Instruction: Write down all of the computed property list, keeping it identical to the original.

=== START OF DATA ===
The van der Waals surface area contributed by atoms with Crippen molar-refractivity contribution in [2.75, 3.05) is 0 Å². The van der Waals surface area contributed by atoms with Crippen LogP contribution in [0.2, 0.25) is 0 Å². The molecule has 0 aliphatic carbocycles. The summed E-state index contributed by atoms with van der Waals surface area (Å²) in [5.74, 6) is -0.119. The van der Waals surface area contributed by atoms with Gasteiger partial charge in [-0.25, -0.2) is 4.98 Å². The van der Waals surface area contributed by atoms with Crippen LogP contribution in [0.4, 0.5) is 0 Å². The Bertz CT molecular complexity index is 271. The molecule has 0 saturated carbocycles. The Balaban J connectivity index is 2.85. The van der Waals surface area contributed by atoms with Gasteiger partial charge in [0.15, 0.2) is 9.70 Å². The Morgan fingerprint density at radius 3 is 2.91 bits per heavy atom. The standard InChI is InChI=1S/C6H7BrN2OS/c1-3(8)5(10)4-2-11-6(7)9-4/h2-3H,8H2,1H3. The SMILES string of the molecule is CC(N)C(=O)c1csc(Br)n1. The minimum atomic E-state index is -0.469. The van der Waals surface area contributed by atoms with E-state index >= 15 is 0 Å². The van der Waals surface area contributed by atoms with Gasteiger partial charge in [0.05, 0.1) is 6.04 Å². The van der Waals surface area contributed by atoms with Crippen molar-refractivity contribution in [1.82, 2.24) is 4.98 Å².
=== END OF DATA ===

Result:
The van der Waals surface area contributed by atoms with Crippen molar-refractivity contribution in [2.75, 3.05) is 0 Å². The van der Waals surface area contributed by atoms with Crippen LogP contribution in [0.2, 0.25) is 0 Å². The molecule has 0 aliphatic carbocycles. The summed E-state index contributed by atoms with van der Waals surface area (Å²) in [5.74, 6) is -0.119. The van der Waals surface area contributed by atoms with Gasteiger partial charge in [-0.25, -0.2) is 4.98 Å². The van der Waals surface area contributed by atoms with Crippen LogP contribution in [0.4, 0.5) is 0 Å². The Bertz CT molecular complexity index is 271. The molecule has 0 saturated carbocycles. The Balaban J connectivity index is 2.85. The van der Waals surface area contributed by atoms with Gasteiger partial charge in [0.15, 0.2) is 9.70 Å². The Morgan fingerprint density at radius 3 is 2.91 bits per heavy atom. The standard InChI is InChI=1S/C6H7BrN2OS/c1-3(8)5(10)4-2-11-6(7)9-4/h2-3H,8H2,1H3. The SMILES string of the molecule is CC(N)C(=O)c1csc(Br)n1. The minimum atomic E-state index is -0.469. The van der Waals surface area contributed by atoms with E-state index >= 15 is 0 Å². The van der Waals surface area contributed by atoms with Gasteiger partial charge in [0.05, 0.1) is 6.04 Å². The van der Waals surface area contributed by atoms with Crippen molar-refractivity contribution in [1.82, 2.24) is 4.98 Å².